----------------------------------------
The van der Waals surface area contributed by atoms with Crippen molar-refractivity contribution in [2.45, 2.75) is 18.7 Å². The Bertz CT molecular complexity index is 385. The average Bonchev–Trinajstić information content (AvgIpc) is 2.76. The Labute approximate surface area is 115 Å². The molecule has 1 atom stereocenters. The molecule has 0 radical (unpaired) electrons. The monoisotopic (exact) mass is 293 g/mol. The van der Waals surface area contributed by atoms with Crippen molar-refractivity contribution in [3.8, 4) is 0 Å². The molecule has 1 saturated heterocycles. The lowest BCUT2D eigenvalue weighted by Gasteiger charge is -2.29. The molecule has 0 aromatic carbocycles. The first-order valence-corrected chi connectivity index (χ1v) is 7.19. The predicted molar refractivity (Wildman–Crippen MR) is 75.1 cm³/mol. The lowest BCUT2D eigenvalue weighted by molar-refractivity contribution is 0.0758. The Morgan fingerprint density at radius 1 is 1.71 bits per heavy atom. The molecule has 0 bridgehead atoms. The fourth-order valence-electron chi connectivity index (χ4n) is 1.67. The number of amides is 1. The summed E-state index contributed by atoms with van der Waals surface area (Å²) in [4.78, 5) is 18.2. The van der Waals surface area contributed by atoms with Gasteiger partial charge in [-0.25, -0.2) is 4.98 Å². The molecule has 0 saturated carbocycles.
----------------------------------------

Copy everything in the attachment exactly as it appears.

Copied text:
The van der Waals surface area contributed by atoms with Crippen molar-refractivity contribution in [2.45, 2.75) is 18.7 Å². The Bertz CT molecular complexity index is 385. The average Bonchev–Trinajstić information content (AvgIpc) is 2.76. The Labute approximate surface area is 115 Å². The molecule has 1 atom stereocenters. The molecule has 0 radical (unpaired) electrons. The monoisotopic (exact) mass is 293 g/mol. The van der Waals surface area contributed by atoms with Crippen molar-refractivity contribution in [3.8, 4) is 0 Å². The molecule has 1 saturated heterocycles. The lowest BCUT2D eigenvalue weighted by Gasteiger charge is -2.29. The molecule has 0 aromatic carbocycles. The first-order valence-corrected chi connectivity index (χ1v) is 7.19. The predicted molar refractivity (Wildman–Crippen MR) is 75.1 cm³/mol. The lowest BCUT2D eigenvalue weighted by molar-refractivity contribution is 0.0758. The Morgan fingerprint density at radius 1 is 1.71 bits per heavy atom. The molecule has 0 bridgehead atoms. The fourth-order valence-electron chi connectivity index (χ4n) is 1.67. The number of amides is 1. The summed E-state index contributed by atoms with van der Waals surface area (Å²) in [4.78, 5) is 18.2. The van der Waals surface area contributed by atoms with Gasteiger partial charge in [-0.25, -0.2) is 4.98 Å². The molecule has 0 saturated carbocycles.